One of Broadway's brightest lights in the new millennium, innovative choreographer Susan Stroman made a smashing entrance to the directing ranks with the original dance drama "Contact" (which she co-c...
Top Story: It's a Boy for Kate
Kate Hudson and husband Chris Robinson gave birth to their first child yesterday, making her mom Goldie Hawn a proud grandmother, Reuters reports. Ryder Russell Robinson weighed in at a healthy 8 pounds, 11 ounces. Hudson, who was nominated for an Oscar for her performance in Almost Famous, has been married to former Black Crowes frontman Robinson since 2000. This is the first child for both and Hawn's first grandchild.
Minnelli Begins First Leg of Divorce
Liza Minnelli and her lawyers attended the first pretrial hearing in her divorce case, but her soon-to-be ex, David Gest, was a no show, AP reports. According to Gest's lawyer, the producer and promoter is in Hawaii getting physical therapy treatments to resolve the injuries inflicted by Minnelli during their brief marriage. Gest is seeking $10 million in the civil assault case he has filed against her in addition to the petition for divorce. Minnelli is suing for $2 million in restitution, a financial accounting, legal fees and a court order requiring Gest to keep all financial records that may pertain to her. Minnelli is the daughter of Judy Garland and Vincente Minnelli.
Ford Officially Divorced
Harrison Ford and his wife of nearly 20 years have officially divorced after living apart for more than three years, AP reports. Ford and his wife, screenwriter Melissa Mathison, met on the set of Apocalypse Now and married several years later. Ford's current relationship with Calista Flockhart has caused a few raised eyebrows due to their nearly 20 year age gap.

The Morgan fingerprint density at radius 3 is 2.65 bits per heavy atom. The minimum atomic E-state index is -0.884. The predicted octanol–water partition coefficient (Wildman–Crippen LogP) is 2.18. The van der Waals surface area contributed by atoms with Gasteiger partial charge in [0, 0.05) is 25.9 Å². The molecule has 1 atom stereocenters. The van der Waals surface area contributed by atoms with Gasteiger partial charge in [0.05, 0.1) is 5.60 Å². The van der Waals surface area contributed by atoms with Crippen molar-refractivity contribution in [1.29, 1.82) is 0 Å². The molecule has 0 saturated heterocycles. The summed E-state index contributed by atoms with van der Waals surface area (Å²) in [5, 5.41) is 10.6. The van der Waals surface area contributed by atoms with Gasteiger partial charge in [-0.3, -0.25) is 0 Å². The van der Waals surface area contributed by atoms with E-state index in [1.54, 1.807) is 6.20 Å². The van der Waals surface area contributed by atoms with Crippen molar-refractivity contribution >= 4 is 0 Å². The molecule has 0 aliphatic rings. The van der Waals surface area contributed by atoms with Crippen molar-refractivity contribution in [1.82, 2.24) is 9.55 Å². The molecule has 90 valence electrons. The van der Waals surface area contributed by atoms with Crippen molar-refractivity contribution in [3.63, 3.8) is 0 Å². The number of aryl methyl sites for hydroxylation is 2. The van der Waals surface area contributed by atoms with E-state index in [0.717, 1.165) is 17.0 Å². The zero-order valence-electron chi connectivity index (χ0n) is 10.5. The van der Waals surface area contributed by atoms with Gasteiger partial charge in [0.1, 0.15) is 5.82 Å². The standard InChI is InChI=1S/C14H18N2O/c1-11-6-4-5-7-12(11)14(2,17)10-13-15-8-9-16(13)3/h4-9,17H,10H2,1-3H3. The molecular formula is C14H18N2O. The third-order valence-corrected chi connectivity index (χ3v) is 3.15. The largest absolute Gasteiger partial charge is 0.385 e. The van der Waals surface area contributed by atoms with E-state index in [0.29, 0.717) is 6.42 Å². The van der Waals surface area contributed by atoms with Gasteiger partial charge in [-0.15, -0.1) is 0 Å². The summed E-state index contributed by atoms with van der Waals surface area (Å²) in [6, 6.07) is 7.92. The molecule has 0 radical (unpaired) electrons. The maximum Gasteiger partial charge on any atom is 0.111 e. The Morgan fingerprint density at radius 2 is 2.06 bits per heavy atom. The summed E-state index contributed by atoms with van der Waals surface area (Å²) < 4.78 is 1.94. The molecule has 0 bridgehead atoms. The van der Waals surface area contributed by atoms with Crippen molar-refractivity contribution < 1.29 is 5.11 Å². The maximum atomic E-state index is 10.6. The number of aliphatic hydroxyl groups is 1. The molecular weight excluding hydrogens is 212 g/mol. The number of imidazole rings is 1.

Carrey Makes Bank
Jim Carrey is the top moneymaker of 2003, according to Quigley Publishing Co., a company which polls theaters on which stars made them the most profit over the last year, Associated Press reports. The poll, which has been taken by the publishing company every year since 1932, also named Ashton Kutcher and Scarlett Johansson as future big earners for theaters. Other stars who found box office success in 2003 were Nicole Kidman, who finished second behind Carrey, followed by Jack Nicholson, Tom Cruise, Julia Roberts, Johnny Depp, Russell Crowe, Tom Hanks, Will Ferrell and Renee Zellweger.
Paltrow Defends Choices
Gwyneth Paltrow is tired of all the scrutiny surrounding her life and career, AP reports. The 31-year-old actress, who won an Oscar for her role in Shakespeare in Love and recently married Brit rocker Chris Martin of Coldplay, tells Vanity Fair in the February issue it doesn't matter to her if she's not number one in Hollywood--her heart's in London. "I feel like in L.A. everyone is looking over their shoulder, and in London nobody does that," Paltrow says. "I'm really (expletive) good at my job, and people who are interesting and good know that, and that's all that matters."
In America Wins Top Producers Award
Jim Sheridan's semi-autobiographical story of Irish immigrants trying to make it in New York City has been tapped for the Producers Guild of America's Stanley Kramer Award for excellence in portraying relevant social issues, according to The Hollywood Reporter. The film, which has also been nominated for six Independent Spirit Awards, was co-written by Sheridan's daughters Naomi and Kirsten. The award celebrates the late director, who created such seminal works as Guess Who's Coming To Dinner and Inherit the Wind. The Guild will present the award January 17 in Los Angeles, California.
Nemo Swims to Top of Annie Noms
Last year's record breaking hit Finding Nemo leads the pack at the 31st Annual Annie Awards presented by the International Animated Film Society with 12 nominations, AP reports. The awards, doled out annually, recognize accomplishments in feature-length film, television, commercials and short subjects. Awards will be given for best directing, character design, and voice acting as well as many other categories during the February 7 ceremony in Glendale, California.